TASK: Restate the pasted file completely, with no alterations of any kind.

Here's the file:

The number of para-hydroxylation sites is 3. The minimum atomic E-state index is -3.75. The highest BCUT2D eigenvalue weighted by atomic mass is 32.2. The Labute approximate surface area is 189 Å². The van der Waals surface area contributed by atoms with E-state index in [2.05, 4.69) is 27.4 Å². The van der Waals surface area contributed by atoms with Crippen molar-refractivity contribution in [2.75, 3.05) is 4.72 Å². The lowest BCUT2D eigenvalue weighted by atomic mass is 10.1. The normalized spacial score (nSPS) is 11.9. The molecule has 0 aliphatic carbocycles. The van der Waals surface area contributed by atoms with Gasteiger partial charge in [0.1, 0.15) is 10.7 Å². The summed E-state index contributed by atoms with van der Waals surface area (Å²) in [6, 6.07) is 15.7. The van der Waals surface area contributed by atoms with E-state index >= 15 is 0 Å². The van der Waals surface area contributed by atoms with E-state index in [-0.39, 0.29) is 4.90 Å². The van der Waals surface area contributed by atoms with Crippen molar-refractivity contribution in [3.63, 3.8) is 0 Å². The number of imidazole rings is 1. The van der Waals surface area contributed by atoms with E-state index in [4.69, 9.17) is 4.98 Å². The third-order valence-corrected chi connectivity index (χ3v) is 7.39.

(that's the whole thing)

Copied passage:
The number of para-hydroxylation sites is 3. The minimum atomic E-state index is -3.75. The highest BCUT2D eigenvalue weighted by atomic mass is 32.2. The Labute approximate surface area is 189 Å². The van der Waals surface area contributed by atoms with E-state index in [2.05, 4.69) is 27.4 Å². The van der Waals surface area contributed by atoms with Crippen molar-refractivity contribution in [2.75, 3.05) is 4.72 Å². The lowest BCUT2D eigenvalue weighted by atomic mass is 10.1. The normalized spacial score (nSPS) is 11.9. The molecule has 0 aliphatic carbocycles. The van der Waals surface area contributed by atoms with Gasteiger partial charge in [0.1, 0.15) is 10.7 Å². The summed E-state index contributed by atoms with van der Waals surface area (Å²) in [6, 6.07) is 15.7. The van der Waals surface area contributed by atoms with E-state index >= 15 is 0 Å². The van der Waals surface area contributed by atoms with E-state index in [-0.39, 0.29) is 4.90 Å². The van der Waals surface area contributed by atoms with Crippen molar-refractivity contribution in [3.63, 3.8) is 0 Å². The number of imidazole rings is 1. The van der Waals surface area contributed by atoms with E-state index in [4.69, 9.17) is 4.98 Å². The third-order valence-corrected chi connectivity index (χ3v) is 7.39.